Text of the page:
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The incidence of esophageal adenocarcinoma has increased more rapidly than any other form of cancer since the 1970s and now represents the majority of esophageal neoplasms in the West [1]. Barrett's esophagus is the replacement of native squamous mucosa by specialized intestinal metaplasia and is known to be the major risk factor for the development of adenocarcinoma via the metaplasia-dysplasia-neoplasia sequence [2]. Other risk factors for the development of esophageal adenocarcinoma include a lengthy and severe history of gastroesophageal reflux disease (GERD), increased body mass index, male gender and Caucasian race [35]. Recent studies, however, have detected Barrett's esophagus in nearly equal numbers of older white men whether or not they reported GERD symptoms [6, 7]. Recommendations, therefore, regarding screening and surveillance of patients at risk for esophageal adenocarcinoma are controversial [2, 8].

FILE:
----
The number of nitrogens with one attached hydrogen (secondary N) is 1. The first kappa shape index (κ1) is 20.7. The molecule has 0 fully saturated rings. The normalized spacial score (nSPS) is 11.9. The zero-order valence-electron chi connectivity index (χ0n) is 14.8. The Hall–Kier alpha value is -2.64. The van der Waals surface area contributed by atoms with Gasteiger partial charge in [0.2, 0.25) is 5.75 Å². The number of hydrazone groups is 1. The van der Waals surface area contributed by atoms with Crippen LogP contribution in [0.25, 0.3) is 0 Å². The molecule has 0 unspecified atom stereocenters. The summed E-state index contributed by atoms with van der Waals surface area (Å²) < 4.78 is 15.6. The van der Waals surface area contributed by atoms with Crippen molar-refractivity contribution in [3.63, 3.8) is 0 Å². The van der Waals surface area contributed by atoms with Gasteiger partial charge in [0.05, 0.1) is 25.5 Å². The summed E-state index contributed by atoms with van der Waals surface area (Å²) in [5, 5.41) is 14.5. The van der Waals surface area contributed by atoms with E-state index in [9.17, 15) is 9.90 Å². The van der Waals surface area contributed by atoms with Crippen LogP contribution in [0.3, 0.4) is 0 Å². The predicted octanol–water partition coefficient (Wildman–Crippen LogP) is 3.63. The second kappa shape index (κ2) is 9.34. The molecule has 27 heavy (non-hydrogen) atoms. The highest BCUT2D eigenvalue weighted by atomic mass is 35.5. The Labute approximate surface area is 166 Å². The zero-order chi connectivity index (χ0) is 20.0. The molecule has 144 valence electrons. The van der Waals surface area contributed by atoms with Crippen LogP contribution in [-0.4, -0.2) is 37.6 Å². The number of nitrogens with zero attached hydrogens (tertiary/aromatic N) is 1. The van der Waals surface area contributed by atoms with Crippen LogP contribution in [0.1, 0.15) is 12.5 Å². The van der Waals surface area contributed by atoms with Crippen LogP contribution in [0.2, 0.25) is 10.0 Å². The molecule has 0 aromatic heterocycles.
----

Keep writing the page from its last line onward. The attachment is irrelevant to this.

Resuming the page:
Detection of dysplastic Barrett's esophagus or mucosal adenocarcinoma is important because it allows the opportunity to intervene prior to the development of invasive neoplasia. Unfortunately, no medical or surgical GERD treatment has been consistently and convincingly demonstrated to prevent the development of adenocarcinoma [5]. Traditionally, high grade Barrett's dysplasia and mucosal adenocarcinoma are treated by surgical resection of the esophagus [9]. As endoscopic methods of screening and surveillance have become more widely applied, curative esophagectomy has produced increasing numbers of long-term survivors [10, 11]. Coincident with this trend has been the appearance of several reports describing the development of metachronous esophageal adenocarcinoma after undergoing curative esophagectomy for the primary tumor [12, 13]. These reports raise questions regarding the role of endoscopic surveillance in these patients. The aim of the current study was to evaluate patients who had undergone complete, presumably curative, esophageal resection for early Barrett's adenocarcinoma or high grade dysplasia in order to determine how frequently, and over what time period, they developed recurrent Barrett's esophagus or adenocarcinoma.